In later appeals, Flores’ defense team submitted testimony from Edward Geiselman, a UCLA professor and leading expert on witness interviewing. Being hypnotized could have made Barganier think she should be able to recognize the passenger in the car, Geiselman wrote in an affidavit. So when she was presented with only one option at the trial—the one Latino man sitting in front of her, the same man she had seen on the news for months—it was easier for her to feel sure it was him.
At the trial, however, the defense team didn’t present any expert testimony to rebutt Barganier’s identification. In fact, Flores’ attorneys only called a single witness during the whole trial, a gun expert who testified that a gun belonging to Flores that the police found was not the murder weapon.
Flores’ mother Lily, who’s now 79, told me that she and her husband wanted to speak in her son’s favor during the sentencing phase of the trial. But prosecutors threatened to charge them with aiding and abetting a fugitive: Flores had used Lily’s car in Mexico and his parents had sent him money while he was there. If they testified in favor of Flores, “they were going to put us in jail and throw away the key,” Lily said. “They would give us 30 years.”
The prosecutors took advantage of his family’s absence. In his closing argument, prosecutor Greg Davis started asking questions: “Where is one person, just one person, neighbor, friend, family member, just one person to tell you that there is just one thing redeeming about this man?” His co-counsel Jason January came in next. “It’s a reasonable deduction from the evidence that they don’t have anything good to say about the defendant, his parents, his brothers,” he said.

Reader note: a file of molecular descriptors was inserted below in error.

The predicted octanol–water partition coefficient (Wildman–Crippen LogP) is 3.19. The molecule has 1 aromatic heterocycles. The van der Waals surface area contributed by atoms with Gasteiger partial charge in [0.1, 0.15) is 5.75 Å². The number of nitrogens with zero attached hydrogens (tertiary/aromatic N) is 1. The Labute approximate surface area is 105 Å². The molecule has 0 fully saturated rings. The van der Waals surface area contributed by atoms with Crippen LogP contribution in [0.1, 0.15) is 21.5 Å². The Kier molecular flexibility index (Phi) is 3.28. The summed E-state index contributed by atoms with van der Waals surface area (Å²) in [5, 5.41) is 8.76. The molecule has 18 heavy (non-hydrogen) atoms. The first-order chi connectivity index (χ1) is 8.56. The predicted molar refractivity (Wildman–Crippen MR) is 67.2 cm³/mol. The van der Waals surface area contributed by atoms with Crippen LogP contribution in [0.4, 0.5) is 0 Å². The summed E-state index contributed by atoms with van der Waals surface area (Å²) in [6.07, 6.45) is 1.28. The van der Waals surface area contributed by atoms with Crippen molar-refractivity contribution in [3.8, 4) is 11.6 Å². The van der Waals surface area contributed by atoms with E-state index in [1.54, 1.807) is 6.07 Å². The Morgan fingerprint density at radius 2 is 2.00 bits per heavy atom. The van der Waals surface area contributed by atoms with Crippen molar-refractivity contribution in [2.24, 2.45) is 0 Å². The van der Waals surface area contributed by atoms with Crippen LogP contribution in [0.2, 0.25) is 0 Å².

Prosecutor Mary Miller ended her closing argument with a dramatic flourish. “On January 29th of 1998, Elizabeth Black looked, as you do now, upon the face of evil. And it has a name, and its name is Charles Flores.”
On Mar. 30, 1999, the jury found him guilty. Two days later, after hearing of Flores’ previous history of drug and robbery convictions, they sentenced him to death.
“Justice has been served,” Black’s daughter, Sheila Brockman, told the Dallas Morning News after the sentence was handed down. (Brockman declined an interview request last month, saying she was too emotional about the case.)
Stone, Black’s friend and neighbor, said that although she thinks Flores got what he deserved, she doubted his execution would be any real comfort. “How do you get closure with that?” she asked. “You’d like to think it would be closure but I don’t know how it would.”
Right now, as Flores counts down the days to his execution, Richard Childs is out of prison.
Even though Childs was arrested months before Flores, prosecutors waited to bring him to trial until after Flores’ conviction. It wasn’t until more than a year later that Childs signed a guilty plea on April 5, 2000.
Childs, who did not testify during Flores’ trial, had agreed to a plea bargain in which his charge of capital murder—murder that is eligible for the death penalty—would be reduced to simple murder. He would serve 35 years in prison, and be eligible for parole after half the sentence.